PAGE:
Sunday, April 11, 2010

mini and macro

being on spring break is lovely. i can go to bed late, or early; get up early, or late. i can think thoughts through to their end and breathe with ease. i have no huge commitments or things hanging over my head. i can haul brush and work on firewood at an easy pace. i get more done that way, but it doesn't seem like it. 
bloodroot is in blossom, here in my cold spot perennial border it's just new, down the road it's doing better, in spite of my wobbly photography.
after looking for bloodroot to harvest, and not finding a roadside spot that was under imminent threat from construction, my friend and i drove around the south west part of st. lawrence county. and these lovely, stately clydesdales were trotting about and grazing. five of them. magnificent. and when they were moving, with the intense sunshine on them, they took my breath away.
these horses are mostly black, gorgeous white feathers all around, huge and perfectly proportioned. one was a roan, and had a short tail. i can imagine riding one of these giants. i bet the stride is unbelievable!

from the huge to the tiny, back to bloodroot. you have to look for it, unless you find a large patch. but it still grows close to the ground, first a white sprinkling, then the huge leaves open up and show their stuff, then they're gone, and evidence of the root is covered up for another year.
bloodroot is a surprising plant, i first saw it in wanakena, near the oswegatchie river. it was all around a yard at an old camp. i was there for a household sale. what i found: artifacts of all kinds, adirondack memorabilia. snowshoes, pack baskets. inuit carvings. typical stuff. what i came away with was a start of bloodroot, a gift from the family, to plant at my home. puccoon, bloodroot's old name, is a fun word, native in origin according to douglas b. elliott in roots: an underground botany and forager's guide. 

but bloodroot makes a wonderful dye and that's what i'm after this week, a little fresh puccoon to dye with. if i can't find some fresh, a hunt through the freezer is in order. i have some gifted organza that i envision using bloodroot on.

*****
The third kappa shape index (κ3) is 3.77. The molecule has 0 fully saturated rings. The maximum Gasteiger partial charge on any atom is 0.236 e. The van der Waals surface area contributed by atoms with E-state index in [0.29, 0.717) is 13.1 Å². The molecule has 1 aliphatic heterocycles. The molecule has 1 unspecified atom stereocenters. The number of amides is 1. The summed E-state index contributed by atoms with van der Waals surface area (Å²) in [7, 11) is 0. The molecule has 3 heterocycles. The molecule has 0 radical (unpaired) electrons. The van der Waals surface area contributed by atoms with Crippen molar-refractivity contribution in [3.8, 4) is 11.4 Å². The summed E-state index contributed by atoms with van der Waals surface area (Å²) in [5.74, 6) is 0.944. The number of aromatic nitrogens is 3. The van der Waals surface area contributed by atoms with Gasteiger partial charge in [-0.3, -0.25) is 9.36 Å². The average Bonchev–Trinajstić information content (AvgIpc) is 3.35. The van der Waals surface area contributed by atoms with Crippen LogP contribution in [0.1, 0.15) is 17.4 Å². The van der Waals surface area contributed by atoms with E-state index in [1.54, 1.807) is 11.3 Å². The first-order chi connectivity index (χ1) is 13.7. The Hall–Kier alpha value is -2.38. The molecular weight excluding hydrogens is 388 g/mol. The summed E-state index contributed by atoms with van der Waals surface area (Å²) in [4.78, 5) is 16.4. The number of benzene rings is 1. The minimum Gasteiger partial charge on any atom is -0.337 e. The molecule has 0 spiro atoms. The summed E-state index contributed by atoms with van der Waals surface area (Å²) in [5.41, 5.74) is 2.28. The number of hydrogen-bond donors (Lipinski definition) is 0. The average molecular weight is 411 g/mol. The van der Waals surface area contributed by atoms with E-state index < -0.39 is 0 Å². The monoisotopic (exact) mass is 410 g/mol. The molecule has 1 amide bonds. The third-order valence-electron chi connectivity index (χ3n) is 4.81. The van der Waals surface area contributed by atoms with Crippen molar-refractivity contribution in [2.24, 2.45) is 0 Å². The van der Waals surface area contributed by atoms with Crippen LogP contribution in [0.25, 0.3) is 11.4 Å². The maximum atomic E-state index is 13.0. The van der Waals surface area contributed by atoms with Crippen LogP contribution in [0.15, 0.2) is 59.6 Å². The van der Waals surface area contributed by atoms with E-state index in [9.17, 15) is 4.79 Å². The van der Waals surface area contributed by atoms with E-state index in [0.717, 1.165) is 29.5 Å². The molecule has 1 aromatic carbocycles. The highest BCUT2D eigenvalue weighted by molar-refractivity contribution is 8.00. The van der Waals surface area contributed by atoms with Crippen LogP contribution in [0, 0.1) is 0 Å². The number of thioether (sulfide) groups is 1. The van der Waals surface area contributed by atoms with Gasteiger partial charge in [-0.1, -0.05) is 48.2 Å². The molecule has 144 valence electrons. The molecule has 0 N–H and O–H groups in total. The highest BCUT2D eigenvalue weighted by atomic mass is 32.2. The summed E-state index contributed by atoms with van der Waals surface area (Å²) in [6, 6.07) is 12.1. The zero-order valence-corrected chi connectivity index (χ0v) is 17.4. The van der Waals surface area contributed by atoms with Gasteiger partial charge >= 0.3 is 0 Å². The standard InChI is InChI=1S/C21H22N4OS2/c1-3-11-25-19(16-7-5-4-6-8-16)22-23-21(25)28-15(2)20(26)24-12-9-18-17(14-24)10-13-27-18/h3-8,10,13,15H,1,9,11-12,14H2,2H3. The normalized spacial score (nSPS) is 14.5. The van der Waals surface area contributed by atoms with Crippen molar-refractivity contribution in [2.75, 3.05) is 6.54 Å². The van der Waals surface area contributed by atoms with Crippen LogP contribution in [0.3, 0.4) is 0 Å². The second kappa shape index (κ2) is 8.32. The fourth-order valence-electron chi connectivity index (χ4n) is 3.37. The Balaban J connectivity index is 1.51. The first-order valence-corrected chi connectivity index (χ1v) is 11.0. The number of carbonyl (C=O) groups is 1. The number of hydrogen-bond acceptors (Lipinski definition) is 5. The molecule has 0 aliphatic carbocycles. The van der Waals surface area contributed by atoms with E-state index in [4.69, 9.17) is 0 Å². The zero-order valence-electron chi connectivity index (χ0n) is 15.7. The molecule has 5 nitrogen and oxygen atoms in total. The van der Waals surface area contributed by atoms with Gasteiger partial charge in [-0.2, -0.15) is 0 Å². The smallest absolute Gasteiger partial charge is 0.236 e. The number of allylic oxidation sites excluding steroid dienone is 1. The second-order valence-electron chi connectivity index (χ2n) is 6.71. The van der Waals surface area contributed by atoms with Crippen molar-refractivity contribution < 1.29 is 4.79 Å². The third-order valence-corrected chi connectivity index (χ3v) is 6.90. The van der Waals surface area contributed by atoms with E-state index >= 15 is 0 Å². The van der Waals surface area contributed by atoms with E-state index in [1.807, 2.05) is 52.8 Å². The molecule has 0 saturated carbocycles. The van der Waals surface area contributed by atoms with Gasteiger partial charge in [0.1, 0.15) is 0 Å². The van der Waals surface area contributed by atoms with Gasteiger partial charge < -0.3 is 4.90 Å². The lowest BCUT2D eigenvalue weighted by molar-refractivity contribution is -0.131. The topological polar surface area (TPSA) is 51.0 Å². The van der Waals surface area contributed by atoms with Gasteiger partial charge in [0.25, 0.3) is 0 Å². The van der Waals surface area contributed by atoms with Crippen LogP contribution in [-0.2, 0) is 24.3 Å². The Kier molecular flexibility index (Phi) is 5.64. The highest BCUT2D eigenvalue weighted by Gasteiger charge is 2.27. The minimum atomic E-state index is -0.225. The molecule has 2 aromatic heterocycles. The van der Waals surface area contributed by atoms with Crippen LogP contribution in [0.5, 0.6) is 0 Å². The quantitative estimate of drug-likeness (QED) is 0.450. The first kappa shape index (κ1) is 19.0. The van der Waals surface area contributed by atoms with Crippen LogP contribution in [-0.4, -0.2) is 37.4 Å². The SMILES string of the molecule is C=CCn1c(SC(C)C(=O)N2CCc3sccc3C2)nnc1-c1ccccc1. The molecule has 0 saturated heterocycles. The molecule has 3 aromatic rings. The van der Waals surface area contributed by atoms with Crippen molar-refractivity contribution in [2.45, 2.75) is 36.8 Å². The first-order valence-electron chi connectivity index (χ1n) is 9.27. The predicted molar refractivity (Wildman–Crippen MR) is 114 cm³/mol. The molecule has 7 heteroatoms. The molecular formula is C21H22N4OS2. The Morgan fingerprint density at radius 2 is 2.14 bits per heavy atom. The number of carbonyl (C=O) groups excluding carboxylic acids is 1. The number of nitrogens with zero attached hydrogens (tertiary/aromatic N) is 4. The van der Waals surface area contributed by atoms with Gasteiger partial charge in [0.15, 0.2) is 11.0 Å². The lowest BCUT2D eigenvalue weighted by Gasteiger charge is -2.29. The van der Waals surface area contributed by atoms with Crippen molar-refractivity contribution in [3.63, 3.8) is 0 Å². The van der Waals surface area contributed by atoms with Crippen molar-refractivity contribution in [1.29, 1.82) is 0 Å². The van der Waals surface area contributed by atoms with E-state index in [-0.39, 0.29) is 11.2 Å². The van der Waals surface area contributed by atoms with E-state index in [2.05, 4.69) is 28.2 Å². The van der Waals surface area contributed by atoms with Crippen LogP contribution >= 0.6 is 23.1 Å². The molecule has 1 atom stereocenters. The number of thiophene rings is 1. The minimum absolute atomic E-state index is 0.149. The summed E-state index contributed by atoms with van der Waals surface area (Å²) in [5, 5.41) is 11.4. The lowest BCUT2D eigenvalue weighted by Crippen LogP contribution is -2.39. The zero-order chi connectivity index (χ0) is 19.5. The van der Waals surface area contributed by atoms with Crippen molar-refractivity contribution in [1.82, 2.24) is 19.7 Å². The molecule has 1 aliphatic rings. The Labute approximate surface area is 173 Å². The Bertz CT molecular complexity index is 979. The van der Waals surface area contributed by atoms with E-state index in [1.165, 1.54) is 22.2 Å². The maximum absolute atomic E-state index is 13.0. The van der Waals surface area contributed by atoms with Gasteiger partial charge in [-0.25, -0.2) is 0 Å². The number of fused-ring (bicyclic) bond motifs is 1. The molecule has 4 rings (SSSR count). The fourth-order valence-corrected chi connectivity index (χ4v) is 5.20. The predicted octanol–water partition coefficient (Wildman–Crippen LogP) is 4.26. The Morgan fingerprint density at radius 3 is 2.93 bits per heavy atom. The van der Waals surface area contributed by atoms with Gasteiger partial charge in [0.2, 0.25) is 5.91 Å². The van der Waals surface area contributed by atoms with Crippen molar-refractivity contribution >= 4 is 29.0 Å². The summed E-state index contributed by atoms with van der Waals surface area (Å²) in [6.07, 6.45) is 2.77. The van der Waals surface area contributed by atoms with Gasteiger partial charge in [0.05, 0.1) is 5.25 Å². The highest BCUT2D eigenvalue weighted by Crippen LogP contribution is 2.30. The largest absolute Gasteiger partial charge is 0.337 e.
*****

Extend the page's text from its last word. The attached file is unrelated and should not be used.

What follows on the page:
as you can see from the date, this sample of bloodroot dye or stain was rubbed into a drawing seven years ago. the paper is a strathmore charcoal paper, a nice quality, but nothing spectacular. i was camping on an island in the st. lawrence with my students and other staff. i made a simple pamphlet stitch journal to take along on the trip, and tried to record some of the finds from the trip. what else i found: a cache of reddish rotting tree/earth. i hauled home a plastic bag of the stuff, and used it also as a pigment on paper and fiber.  


jude said...

i have never seen this plant, but heard of it. it is nice that you have free time to ramble on like this. you are so full of information.
and that horse... i will use it as an inspiration for one of my messengers. i love the thickness of the proportions.

Velma said...

i almost ran my subaru off the road in my eagerness to stop and take pics!

Dianne said...

Beautiful post... as usual...

Virginia said...

Sometimes I feel like I'm in a great big hurry to get to the point in my life where I can be a bit more leisurely and focus on arts experiments and wanderings in the woods - just like you are getting do do now this vacation. Then I remember that you were patient and found ways to hoard little bits of your time for yourself all those years when your kids were young and busy and demanding and I decide that I can be patient and learn how to hoard up moments, too. :)

You blaze a good trail.

neki desu said...

looking forward to seeing the dye

iNdi@ said...

good storytelling here...

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